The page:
Thoughts on Revolutionary Road
There is no dearth of films on the darkness of suburban life in America. In fact we get at least one every year. As far as content goes, Sam Mendes’ Revolutionary Road is nothing new.
A young couple move to the suburbs after their first pregnancy, looking for a stable background for the life that is to come and for themselves. Few years and two children down the line, it hits them that they aren’t happy with their lives, and the stableness they once desired. The wife suggests moving to Paris – a long unfulfilled dream of her husband’s, where he can take some time off while she provides for the family. After some initial hesitation, the husband is on board. The couple, excited for the first time in years, make plans, announcements and dreams. As luck would have it, the husband’s meaningless job suddenly becomes more lucrative, forcing him to rethink, he does, and thus begins the crashing of dreams and a family.
The hopeless emptiness that surrounds the lives of Frank (Leonardo Dicaprio) and April Wheeler (Kate Winslet) has been staple fodder in Hollywood for years. Think back to American Beauty, Donnie Darko or even the other Kate Winslet starrer Little Children. The emptiness eats people on the one hand, and gradually, the monstrous City—which stands in stark comparison to the suburbs—looks more colourful and more alive.
It is therefore not the story that makes Revolutionary Road special, but the characters who may live the lives of stock suburban figures in cinema, but embody greater detail in the way they’ve been built. As he narrates his one lasting memory of his father’s company, Frank says that the one thing he wanted was to not become like him, and here he is, working for the same company. The sense of superiority that was there in him when he sub-consciously distanced himself from his father’s way of life, stayed with him and we see glimpses of it in his very demeanor. He feels superior to his co-workers, to his neighbours and of course to his wife.
April on the other hand is no longer sure that they are in fact superior to the lot that lives falsely content lives in the suburbs. She is doing the dishes, looking after her children and exchanging gardening tips like any other woman. Her failed attempt at acting has only proven that she can no longer boast of being above the rest. Instead, it gives the riff-raff of her neighbourhood a chance to judge her. She reminds Frank of the man he used to be, who she thought was ‘the most exciting man (she had) ever met’, and wants to see that energy in him again. The confidence that was explicit in her body language in the snapshots of her pre-marital life has waned and she wants the edge back. In the guise of giving her husband the time to be the intellectual he has aspired to be, she is looking to gain control.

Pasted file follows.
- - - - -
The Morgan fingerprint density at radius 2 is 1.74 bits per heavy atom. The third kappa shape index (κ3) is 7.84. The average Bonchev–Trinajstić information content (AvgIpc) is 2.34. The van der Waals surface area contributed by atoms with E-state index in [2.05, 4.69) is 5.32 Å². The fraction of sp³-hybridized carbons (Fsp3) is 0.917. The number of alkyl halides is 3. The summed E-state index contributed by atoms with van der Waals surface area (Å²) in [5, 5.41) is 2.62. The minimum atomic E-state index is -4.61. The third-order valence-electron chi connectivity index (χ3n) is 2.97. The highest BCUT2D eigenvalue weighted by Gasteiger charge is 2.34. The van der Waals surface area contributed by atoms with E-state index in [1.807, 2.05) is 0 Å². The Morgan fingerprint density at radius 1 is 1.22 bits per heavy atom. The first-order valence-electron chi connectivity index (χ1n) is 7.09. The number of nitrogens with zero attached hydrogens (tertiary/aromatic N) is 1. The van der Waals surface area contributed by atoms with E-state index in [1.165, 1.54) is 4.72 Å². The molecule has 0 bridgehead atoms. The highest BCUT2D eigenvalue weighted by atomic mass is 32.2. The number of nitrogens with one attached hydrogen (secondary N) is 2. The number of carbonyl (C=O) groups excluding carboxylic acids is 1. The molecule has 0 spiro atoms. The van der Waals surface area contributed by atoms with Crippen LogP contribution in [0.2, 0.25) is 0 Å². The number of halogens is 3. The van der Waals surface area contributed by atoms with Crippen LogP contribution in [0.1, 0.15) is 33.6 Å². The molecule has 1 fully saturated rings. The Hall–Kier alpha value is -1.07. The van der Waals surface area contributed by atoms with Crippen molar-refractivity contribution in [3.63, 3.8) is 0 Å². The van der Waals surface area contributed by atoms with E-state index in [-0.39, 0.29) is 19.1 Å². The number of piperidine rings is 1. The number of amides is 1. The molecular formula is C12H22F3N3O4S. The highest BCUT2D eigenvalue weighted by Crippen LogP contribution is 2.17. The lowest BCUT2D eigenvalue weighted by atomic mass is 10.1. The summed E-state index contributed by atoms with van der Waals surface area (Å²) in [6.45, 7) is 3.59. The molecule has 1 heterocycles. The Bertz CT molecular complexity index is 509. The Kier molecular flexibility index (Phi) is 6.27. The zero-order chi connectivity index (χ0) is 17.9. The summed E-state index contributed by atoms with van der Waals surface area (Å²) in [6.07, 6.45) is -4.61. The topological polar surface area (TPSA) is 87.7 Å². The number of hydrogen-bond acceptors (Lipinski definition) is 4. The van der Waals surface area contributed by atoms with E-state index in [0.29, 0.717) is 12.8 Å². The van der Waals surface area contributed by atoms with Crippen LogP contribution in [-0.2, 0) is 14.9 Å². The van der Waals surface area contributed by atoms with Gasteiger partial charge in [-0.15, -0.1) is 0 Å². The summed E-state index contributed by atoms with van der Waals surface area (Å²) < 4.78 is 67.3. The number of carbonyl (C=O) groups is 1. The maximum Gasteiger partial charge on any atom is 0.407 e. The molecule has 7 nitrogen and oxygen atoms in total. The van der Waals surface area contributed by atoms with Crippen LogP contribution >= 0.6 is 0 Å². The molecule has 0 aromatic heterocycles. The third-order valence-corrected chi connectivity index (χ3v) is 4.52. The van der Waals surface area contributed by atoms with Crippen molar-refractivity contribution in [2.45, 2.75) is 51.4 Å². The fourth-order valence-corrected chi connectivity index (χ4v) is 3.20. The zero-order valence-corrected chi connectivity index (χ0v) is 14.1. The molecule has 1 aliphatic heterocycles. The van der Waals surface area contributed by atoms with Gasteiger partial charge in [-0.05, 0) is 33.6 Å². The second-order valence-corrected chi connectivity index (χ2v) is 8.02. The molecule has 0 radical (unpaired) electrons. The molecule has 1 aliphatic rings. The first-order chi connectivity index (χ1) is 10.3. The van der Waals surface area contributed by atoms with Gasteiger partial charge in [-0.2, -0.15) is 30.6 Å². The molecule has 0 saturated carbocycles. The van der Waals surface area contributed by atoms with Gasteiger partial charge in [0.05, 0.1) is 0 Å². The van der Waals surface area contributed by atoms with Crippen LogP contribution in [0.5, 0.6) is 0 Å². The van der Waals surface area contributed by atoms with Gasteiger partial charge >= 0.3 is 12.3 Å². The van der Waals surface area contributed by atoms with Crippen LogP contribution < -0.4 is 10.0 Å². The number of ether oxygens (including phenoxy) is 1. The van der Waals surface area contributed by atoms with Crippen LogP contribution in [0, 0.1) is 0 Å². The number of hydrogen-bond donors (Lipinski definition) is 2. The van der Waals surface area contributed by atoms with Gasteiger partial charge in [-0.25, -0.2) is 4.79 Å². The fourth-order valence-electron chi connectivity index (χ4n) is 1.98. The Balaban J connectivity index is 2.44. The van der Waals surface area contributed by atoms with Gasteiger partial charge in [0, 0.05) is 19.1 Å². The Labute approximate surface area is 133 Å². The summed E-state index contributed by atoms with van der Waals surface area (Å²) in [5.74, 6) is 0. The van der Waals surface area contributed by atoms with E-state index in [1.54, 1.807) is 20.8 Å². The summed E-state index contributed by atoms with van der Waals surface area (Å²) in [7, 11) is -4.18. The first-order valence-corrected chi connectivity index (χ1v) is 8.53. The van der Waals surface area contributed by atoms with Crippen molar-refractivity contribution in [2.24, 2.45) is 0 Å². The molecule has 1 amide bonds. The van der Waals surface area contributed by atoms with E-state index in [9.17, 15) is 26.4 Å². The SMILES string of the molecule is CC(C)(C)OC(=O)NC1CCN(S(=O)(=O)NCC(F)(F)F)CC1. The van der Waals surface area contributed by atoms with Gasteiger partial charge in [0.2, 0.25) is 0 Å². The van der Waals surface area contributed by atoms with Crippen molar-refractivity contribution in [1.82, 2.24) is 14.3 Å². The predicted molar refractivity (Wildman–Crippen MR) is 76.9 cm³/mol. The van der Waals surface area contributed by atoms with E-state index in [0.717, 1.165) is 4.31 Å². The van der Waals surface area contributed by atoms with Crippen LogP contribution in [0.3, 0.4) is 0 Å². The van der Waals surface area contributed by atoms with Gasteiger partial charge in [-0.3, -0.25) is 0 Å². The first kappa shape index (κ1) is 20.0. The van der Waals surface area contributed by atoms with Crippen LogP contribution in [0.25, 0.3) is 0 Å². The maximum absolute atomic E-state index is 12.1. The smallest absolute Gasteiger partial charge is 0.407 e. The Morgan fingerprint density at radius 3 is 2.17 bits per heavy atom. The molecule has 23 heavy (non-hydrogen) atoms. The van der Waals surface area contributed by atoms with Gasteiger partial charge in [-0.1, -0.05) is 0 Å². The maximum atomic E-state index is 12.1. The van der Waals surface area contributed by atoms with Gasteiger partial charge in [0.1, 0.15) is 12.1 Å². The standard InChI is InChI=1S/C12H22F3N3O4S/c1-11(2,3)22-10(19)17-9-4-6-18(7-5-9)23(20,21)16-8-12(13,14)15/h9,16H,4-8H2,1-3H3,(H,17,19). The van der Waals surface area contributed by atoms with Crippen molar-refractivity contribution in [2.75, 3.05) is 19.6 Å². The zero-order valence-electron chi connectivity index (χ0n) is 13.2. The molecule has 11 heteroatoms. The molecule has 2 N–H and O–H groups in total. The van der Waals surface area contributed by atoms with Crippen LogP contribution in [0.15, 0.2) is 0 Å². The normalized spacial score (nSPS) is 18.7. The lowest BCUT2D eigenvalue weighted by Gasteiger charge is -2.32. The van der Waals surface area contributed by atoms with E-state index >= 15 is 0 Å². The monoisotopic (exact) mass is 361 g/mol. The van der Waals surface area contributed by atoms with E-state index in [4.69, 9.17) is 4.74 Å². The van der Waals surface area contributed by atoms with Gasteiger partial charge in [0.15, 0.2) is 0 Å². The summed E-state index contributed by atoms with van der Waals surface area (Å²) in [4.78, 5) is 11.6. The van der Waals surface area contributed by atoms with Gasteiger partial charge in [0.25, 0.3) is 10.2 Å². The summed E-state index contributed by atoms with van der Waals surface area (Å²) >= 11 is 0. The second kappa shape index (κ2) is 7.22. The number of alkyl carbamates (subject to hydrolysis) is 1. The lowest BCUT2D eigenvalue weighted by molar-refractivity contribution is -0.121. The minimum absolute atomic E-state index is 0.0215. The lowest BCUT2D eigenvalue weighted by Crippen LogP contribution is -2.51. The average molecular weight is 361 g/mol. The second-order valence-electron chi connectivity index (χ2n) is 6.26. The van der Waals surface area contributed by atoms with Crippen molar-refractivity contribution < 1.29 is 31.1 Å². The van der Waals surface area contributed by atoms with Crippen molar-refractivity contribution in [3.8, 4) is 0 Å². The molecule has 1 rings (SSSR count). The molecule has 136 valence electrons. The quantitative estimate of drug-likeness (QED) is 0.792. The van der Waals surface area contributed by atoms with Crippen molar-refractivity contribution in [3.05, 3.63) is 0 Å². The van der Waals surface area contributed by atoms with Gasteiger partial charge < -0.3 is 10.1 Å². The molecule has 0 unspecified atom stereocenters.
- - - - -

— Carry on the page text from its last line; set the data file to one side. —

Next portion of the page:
Frank laughs at the lowly, backward notion of his friend when he expresses shock and contempt at the thought of April supporting him while he sits back, but it is ultimately the idea of control that becomes the deciding factor. Questioning Frank’s manhood is the recurring motif throughout the film – which leads him to try and prove it in the most traditional way – violence. The thought of earning more, going beyond the man his father was, one who can stand proud in front of his children because he has given them the perfect life, is a temptation he can’t avoid.
The other recurring figure of suburbia is a mentally disturbed character. Michael Shannon plays John Givings, the institutionalised son of their neighbour and land-lady. As is expected, he is the only person who ‘truly understands’ what they mean when they say they want to escape the hollow emptiness. They are happy to see he approves, as if it is a true indicator of his genius and the greatness of their plan. However, when he speaks the truth once again and questions Frank’s manhood, he is a crazed lunatic who should be shut up in an asylum where him and his views belong. In the suburbs, the mad are the sane.
The film does give in to hysteria every now and again becoming, at points, a little too shrill, but when it is contrasted with lasting silence—and Mendes does that at strategic points and with the control of a master—the silence becomes loaded with anticipation, frustration and hope, all at the same time.
Mendes’ unique touch in this film is his use of light. Strikingly different from the darkness that occupies the lives of those in the suburbs, is the bright, comforting light that is always visible, especially in the Wheeler house. The warm feeling that light gives makes the shock of their failing lives more potent. To add to it is a minimalist, yet haunting soundtrack that is only audible in few parts of the film. There is a despair at the core of this film, and the Mendes has used every possible tool to delve his audience into it completely.
I never imagined that Sam Mendes would be able to outdo what he created with American Beauty. With Revolutionary Road, however, he managed.